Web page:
Can you parlez-vous? Why learning languages matters

Sunday 31 October, 9.45am until 10.30am, Café Breakfast Banter

Is foreign language learning in the UK in terminal decline? The previous government made foreign languages an optional subject, and less than 30% of schools in the state sector now have languages as a compulsory subject to the age of 16. Many schools struggle to get even a dozen pupils through to GCSE, German has been phased out in many schools, and it is not unusual for schools to offer only one foreign language, usually French. The one set of qualifications on the rise are those in ‘heritage’ languages – whether Welsh or Bengali - in tune with multicultural Britain, and in many cases replacing an initiation into a new language. First in the queue to drop languages were a large number of schools in socially deprived areas. After all, so the argument goes, why do you need to know German if you’re likely to be living on benefits on an inner-city estate? There are much more relevant and practical things you could be learning that will help you get a job. But even some Language Specialist Schools are having difficulty in holding the line and have gone for optionality. 

So why are languages so unpopular? Are we all too ‘thick’, too lazy, too provincial to learn them? Is the teaching that bad? Does it even matter, if, after all, English is the ‘global’ language? Many among policy makers and captains of industry believe it does matter, but nobody really seems to know how to make a convincing case for this beleaguered area of the school curriculum. Attempts at linking languages to the prospects for pupil employability and the competiveness of UK plc may explain why paradoxically, at a time when so few secondary school pupils are learning a traditional European language for more than two or three years, Mandarin Chinese is being promoted as the foreign language to learn. In general, even today’s enthusiasts of learning foreign languages justify them more in terms of competing in the ‘global market’, becoming ‘global citizens’ or affirming minority cultures, rather than offering access to the cultural achievements of other countries, and giving young people a unique ‘window on the world’. Is it no longer possible to argue that knowledge of other languages will always be of importance as a cultural achievement, whether or not it is economically important with English as the global language of business?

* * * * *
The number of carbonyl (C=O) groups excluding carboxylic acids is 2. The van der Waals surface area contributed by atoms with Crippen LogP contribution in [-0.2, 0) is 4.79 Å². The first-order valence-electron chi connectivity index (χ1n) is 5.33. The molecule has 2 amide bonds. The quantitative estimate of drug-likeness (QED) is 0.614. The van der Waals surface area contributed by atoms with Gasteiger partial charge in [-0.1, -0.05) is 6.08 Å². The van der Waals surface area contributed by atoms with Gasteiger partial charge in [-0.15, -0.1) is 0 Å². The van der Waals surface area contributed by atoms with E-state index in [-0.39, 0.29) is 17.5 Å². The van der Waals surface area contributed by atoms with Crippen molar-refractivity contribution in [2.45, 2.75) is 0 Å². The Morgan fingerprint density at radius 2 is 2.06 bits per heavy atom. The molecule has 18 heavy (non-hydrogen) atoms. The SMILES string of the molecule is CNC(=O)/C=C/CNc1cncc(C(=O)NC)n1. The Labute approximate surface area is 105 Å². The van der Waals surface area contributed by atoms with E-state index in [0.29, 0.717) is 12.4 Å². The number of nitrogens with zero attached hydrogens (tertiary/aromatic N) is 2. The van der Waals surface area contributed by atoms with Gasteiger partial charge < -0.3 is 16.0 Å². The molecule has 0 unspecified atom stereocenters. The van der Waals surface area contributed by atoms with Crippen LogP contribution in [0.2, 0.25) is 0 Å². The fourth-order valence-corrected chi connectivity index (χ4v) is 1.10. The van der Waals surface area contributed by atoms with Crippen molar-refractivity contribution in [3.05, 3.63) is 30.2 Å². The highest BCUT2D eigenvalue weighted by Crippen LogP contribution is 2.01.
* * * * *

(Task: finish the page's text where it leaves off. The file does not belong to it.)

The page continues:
Listen to session audio:


Sarah Cartwright
language teaching advisor, CILT, the National Centre for Languages

Dr Lynn Erler
research fellow in second-language acquisition, department of education, University of Oxford

Sabine Reul
translator, Textbüro Reul GmbH

Dr Shirley Lawes
researcher; consultant and university teacher, specialising in teacher education and modern foreign languages; Chevalier dans l’ordre des Palmes Académiques

Produced by
Dr Shirley Lawes researcher; consultant and university teacher, specialising in teacher education and modern foreign languages; Chevalier dans l’ordre des Palmes Académiques
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